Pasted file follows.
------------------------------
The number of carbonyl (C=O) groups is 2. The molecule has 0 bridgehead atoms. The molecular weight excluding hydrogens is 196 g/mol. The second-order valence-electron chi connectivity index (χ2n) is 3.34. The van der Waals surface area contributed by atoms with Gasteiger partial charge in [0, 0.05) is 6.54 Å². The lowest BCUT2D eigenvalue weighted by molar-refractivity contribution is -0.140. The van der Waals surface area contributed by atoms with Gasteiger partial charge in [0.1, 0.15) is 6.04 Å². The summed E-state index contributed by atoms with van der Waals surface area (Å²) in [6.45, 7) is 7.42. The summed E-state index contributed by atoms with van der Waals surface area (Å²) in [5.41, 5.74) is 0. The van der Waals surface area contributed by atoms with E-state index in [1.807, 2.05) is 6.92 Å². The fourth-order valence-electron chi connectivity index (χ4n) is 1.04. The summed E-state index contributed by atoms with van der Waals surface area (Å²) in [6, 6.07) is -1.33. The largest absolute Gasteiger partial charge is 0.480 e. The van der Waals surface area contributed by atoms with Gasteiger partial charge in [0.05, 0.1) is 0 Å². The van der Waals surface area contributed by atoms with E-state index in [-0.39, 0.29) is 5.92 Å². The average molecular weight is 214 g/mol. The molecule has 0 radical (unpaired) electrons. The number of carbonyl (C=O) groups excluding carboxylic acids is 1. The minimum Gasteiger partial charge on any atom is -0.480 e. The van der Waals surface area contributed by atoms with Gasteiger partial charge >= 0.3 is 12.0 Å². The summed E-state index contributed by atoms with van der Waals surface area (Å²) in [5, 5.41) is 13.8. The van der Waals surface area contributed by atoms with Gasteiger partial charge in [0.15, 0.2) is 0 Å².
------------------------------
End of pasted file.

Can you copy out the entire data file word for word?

The number of carbonyl (C=O) groups is 2. The molecule has 0 bridgehead atoms. The molecular weight excluding hydrogens is 196 g/mol. The second-order valence-electron chi connectivity index (χ2n) is 3.34. The van der Waals surface area contributed by atoms with Gasteiger partial charge in [0, 0.05) is 6.54 Å². The lowest BCUT2D eigenvalue weighted by molar-refractivity contribution is -0.140. The van der Waals surface area contributed by atoms with Gasteiger partial charge in [0.1, 0.15) is 6.04 Å². The summed E-state index contributed by atoms with van der Waals surface area (Å²) in [6.45, 7) is 7.42. The summed E-state index contributed by atoms with van der Waals surface area (Å²) in [5.41, 5.74) is 0. The van der Waals surface area contributed by atoms with E-state index in [1.807, 2.05) is 6.92 Å². The fourth-order valence-electron chi connectivity index (χ4n) is 1.04. The summed E-state index contributed by atoms with van der Waals surface area (Å²) in [6, 6.07) is -1.33. The largest absolute Gasteiger partial charge is 0.480 e. The van der Waals surface area contributed by atoms with Gasteiger partial charge in [0.05, 0.1) is 0 Å². The van der Waals surface area contributed by atoms with E-state index in [-0.39, 0.29) is 5.92 Å². The average molecular weight is 214 g/mol. The molecule has 0 radical (unpaired) electrons. The number of carbonyl (C=O) groups excluding carboxylic acids is 1. The minimum Gasteiger partial charge on any atom is -0.480 e. The van der Waals surface area contributed by atoms with Gasteiger partial charge >= 0.3 is 12.0 Å². The summed E-state index contributed by atoms with van der Waals surface area (Å²) in [5, 5.41) is 13.8. The van der Waals surface area contributed by atoms with Gasteiger partial charge in [0.15, 0.2) is 0 Å².